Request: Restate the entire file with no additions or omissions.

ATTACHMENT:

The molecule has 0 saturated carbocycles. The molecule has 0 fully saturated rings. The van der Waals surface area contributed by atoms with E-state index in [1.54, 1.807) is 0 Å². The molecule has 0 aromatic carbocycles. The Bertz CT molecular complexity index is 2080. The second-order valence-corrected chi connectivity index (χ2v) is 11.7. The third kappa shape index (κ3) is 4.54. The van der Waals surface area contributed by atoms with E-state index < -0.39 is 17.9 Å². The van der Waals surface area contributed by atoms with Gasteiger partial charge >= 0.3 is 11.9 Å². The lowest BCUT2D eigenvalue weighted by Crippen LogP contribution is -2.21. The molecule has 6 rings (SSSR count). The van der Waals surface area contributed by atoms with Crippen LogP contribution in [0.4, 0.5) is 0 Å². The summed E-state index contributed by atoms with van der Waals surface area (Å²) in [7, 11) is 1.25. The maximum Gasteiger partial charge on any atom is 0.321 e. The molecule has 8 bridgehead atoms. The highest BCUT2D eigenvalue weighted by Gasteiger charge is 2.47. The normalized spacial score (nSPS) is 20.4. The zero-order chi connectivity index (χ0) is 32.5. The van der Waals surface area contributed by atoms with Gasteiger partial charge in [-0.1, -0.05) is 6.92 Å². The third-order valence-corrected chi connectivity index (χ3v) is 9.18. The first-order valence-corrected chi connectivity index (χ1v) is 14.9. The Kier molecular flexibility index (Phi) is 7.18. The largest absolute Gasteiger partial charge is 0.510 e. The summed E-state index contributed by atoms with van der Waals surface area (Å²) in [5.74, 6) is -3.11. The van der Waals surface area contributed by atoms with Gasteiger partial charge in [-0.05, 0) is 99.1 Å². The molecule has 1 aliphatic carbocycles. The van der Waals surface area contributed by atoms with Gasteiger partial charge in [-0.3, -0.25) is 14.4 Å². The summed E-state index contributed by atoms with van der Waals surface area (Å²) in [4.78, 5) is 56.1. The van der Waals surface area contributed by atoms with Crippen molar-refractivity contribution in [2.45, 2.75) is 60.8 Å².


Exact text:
The molecule has 0 saturated carbocycles. The molecule has 0 fully saturated rings. The van der Waals surface area contributed by atoms with E-state index in [1.54, 1.807) is 0 Å². The molecule has 0 aromatic carbocycles. The Bertz CT molecular complexity index is 2080. The second-order valence-corrected chi connectivity index (χ2v) is 11.7. The third kappa shape index (κ3) is 4.54. The van der Waals surface area contributed by atoms with E-state index < -0.39 is 17.9 Å². The van der Waals surface area contributed by atoms with Gasteiger partial charge >= 0.3 is 11.9 Å². The lowest BCUT2D eigenvalue weighted by Crippen LogP contribution is -2.21. The molecule has 6 rings (SSSR count). The van der Waals surface area contributed by atoms with Crippen LogP contribution in [0.4, 0.5) is 0 Å². The summed E-state index contributed by atoms with van der Waals surface area (Å²) in [7, 11) is 1.25. The maximum Gasteiger partial charge on any atom is 0.321 e. The molecule has 8 bridgehead atoms. The highest BCUT2D eigenvalue weighted by Gasteiger charge is 2.47. The normalized spacial score (nSPS) is 20.4. The zero-order chi connectivity index (χ0) is 32.5. The van der Waals surface area contributed by atoms with Gasteiger partial charge in [-0.1, -0.05) is 6.92 Å². The third-order valence-corrected chi connectivity index (χ3v) is 9.18. The first-order valence-corrected chi connectivity index (χ1v) is 14.9. The Kier molecular flexibility index (Phi) is 7.18. The largest absolute Gasteiger partial charge is 0.510 e. The summed E-state index contributed by atoms with van der Waals surface area (Å²) in [5.74, 6) is -3.11. The van der Waals surface area contributed by atoms with Gasteiger partial charge in [-0.05, 0) is 99.1 Å². The molecule has 1 aliphatic carbocycles. The van der Waals surface area contributed by atoms with Gasteiger partial charge in [-0.3, -0.25) is 14.4 Å². The summed E-state index contributed by atoms with van der Waals surface area (Å²) in [4.78, 5) is 56.1. The van der Waals surface area contributed by atoms with Crippen molar-refractivity contribution in [2.45, 2.75) is 60.8 Å².